Reece Harman turned 18 on Oct. 14. Harman voted for the first time at Gordon Head middle school voting station on Saturday with mom Lynette. (Travis Paterson/News Staff)

Reece Harman turned 18 on Oct. 14. Harman voted for the first time at Gordon Head middle school voting station on Saturday with mom Lynette. (Travis Paterson/News Staff)

Early voting reduces election day turnout in Oak Bay-Gordon Head

An estimated 15,918 mail-in ballots requested in Oak Bay-Gordon Head

The number of election day voters at polling stations in Oak Bay-Gordon Head riding is down.

That’s because the number of advanced voters, about 8,000, and mail-in votes, about 15,000, are through the roof.

By 5 p.m., supervisory elections officer Karen Garland at the Gordon Head middle school voting station was confident in calling Oct. 24 the slowest election day by far that she’s seen in three elections.

“The mail-in and advanced votes have significantly reduced today’s numbers,” Garland said. “The good thing is we have a big space, lots of room and it’s been very safe here.”

Voting at the Oak Bay high station was busy enough to force a queue in the early afternoon, but only briefly, said supervisory officer Supratim Sen.

“At one point people had to wait 20 minutes,” Sen said. “Otherwise it’s been steady. I worked the advanced polling at Emmanuel Baptist Church on Oct. 15 and 16 and we had 1,400 people, so there’s really been a push to vote early.”

Polls are open until 8 p.m.

Gordon Head middle school voting station was slow and steady for the provincial election day, Oct. 24, 2020. (Travis Paterson/News Staff)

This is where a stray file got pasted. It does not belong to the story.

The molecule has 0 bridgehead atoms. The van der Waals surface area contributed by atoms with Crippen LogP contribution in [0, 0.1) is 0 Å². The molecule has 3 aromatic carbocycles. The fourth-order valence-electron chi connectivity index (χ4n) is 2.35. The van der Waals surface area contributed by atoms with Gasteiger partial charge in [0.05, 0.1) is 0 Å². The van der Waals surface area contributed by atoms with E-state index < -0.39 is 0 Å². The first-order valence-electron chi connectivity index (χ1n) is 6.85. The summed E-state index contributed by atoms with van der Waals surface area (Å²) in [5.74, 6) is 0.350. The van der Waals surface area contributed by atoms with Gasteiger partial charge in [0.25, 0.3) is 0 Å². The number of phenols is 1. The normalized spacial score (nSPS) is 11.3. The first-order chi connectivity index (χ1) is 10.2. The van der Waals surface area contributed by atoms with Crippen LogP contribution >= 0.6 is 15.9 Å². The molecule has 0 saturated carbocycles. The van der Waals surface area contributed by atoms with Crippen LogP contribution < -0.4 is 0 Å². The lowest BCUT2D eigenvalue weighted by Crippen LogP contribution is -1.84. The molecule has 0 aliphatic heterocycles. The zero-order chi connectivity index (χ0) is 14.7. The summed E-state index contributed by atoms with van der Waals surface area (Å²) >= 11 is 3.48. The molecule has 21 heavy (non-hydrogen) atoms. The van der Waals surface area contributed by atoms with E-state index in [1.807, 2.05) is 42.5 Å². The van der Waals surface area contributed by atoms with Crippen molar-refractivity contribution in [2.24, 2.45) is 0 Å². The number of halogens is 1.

Murray Rankin of the NDP is looking to make a seamless switch from federal to provincial politics and be the first NDP MLA in Oak Bay-Gordon Head since Elizabeth Cull from 1991 to 1996. Oak Bay-Gordon Head is considered a swing seat that the NDP will need to earn a majority vote after former BC Green party leader Andrew Weaver stepped down and declined to run again.

Rankin is up against Green party successor Nicole Duncan (Green), Roxanne Helme (Liberal) and Florian Castle (Communist). Learn more about these candidates here.

Early voting for the 2020 provincial election has broken records, according to data released by Elections BC Thursday (Oct. 22).

In Oak Bay-Gordon Head, 8,651 people cast advance ballots this year.

About 37.5 per cent of Oak Bay-Gordon Head voters requested mail-in ballots this year. That’s 15,918 out of 42,385 registered voters, almost twice the provincial average of 20.7 per cent per riding.

Oak Bay High voting station was slow and steady for the provincial election day, Oct. 24, 2020. (Travis Paterson/News Staff)

It’s the mail-in ballots that will likely delay any definitive results on election night of Oct. 24.

Only Victoria-Beacon Hill has such a high percentage of mail-in ballots, with 37 per cent, or 18,363 of the 48,772 registered voters. Saanich South has 34 per cent (41,697 of 14,230) and Victoria-Swan Lake 32 per cent, or 12,978 of 40,590.

The agency said 681,055 people cast their ballot during seven days of advanced voting that ended Wednesday, compared to 614,389 in 2017. In 2013, there were 366,558 people who voted in advance and 290,220 in 2009, with fewer yet in earlier elections.